Record high temperatures to hit Europe

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Italy issued hot weather red alerts for 16 cities on Sunday, with meteorologists warning that temperatures will hit record highs across southern Europe in the coming days.

Spain, Italy and Greece have been experiencing scorching temperatures for several days already, damaging agriculture and leaving tourists scurrying for shade.

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But a new anticyclone dubbed Charon, who in Greek mythology was the ferryman of the dead, pushed into the region from north Africa on Sunday and could lift temperatures above 45 Celsius (113 Fahrenheit) in parts of Italy early this week.

“We need to prepare for a severe heat storm that, day after day, will blanket the whole country,” Italian weather news service Meteo.it warned on Sunday.

“In some places ancient heat records will be broken.”

Greece closed the ancient Acropolis during the hottest part of the day on Friday to protect tourists.

Italy’s Health Minister Orazio Schillaci said people needed to take care visiting Rome’s famous ruins.

“Going to the Colosseum when it is 43C (109.4F) is not advisable, especially for an elderly person,” he told Il Messaggero newspaper on Sunday, saying people should stay indoors between 11 a.m. and 6 p.m.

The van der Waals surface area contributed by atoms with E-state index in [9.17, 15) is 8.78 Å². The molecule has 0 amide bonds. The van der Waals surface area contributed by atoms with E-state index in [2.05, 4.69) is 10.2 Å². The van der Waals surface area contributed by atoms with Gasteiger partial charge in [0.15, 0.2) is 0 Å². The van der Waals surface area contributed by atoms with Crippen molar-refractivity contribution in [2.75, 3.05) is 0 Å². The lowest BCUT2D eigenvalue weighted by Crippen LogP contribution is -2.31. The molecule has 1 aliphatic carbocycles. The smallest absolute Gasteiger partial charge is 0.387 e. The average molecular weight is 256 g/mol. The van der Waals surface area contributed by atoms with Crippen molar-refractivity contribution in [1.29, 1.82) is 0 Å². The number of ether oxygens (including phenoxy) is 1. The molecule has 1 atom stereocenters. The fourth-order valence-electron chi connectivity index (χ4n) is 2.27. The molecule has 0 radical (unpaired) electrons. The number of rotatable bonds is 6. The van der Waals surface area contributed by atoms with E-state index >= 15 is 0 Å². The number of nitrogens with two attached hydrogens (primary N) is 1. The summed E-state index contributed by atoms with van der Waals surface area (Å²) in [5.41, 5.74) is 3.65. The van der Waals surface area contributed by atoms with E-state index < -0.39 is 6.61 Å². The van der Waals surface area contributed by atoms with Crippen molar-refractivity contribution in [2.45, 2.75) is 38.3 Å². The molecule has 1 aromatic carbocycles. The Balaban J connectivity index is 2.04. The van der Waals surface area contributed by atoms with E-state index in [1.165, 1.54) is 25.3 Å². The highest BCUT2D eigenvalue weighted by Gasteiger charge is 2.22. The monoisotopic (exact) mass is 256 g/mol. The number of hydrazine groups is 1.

Dehydration


Besides the Italian capital, health alerts were in place from the central city of Florence to Palermo in Sicily and Bari in the southeast of the peninsula, while the temperatures also started to build further north.

“This is not normal. I don’t remember such intense heat, especially at this time of year,” said Federico Bratti, sunbathing at Lake Garda.

In Spain, forecasters warned of the risk of forest fires and said that it would not be easy to sleep during the night, with temperatures unlikely to fall below 25C (77F) across the country.

The heatwave will intensify from Monday, with temperatures reaching 44C (111.2F) in the Guadalquivir valley near Seville in the south of the country, forecasters predicted.

On the Spanish island of La Palma in the Canaries, meanwhile, at least 4,000 people had to be evacuated as a forest fire burned out of control following a heatwave, authorities said.

Europe’s highest recorded temperature of 48.8C (119.8F), registered in Sicily two years ago, could be exceeded in the coming days, notably on the Italian island of Sardinia, meteorologists have said.

The heatwave has stretched across the Mediterranean to Israel, where Prime Minister Benjamin Netanyahu was hospitalized on Saturday suffering dizziness and apparent dehydration. He was discharged on Sunday.

“I ask you all, spend less time in the sun, drink more water, and may we all have a good new week,” he said.

The United States was also in the grip of high temperatures, with nearly a quarter of the population under warnings for extreme heat, from the Pacific northwest, down through California, through the Southwest and into the Deep South and Florida.

Read more:

Spain: Forest fire in La Palma island forces evacuations

US states brace for extreme heatwave, excessive rainfall

Heatwave claims 61,000 lives in Europe’s record-breaking summer, women at double risk

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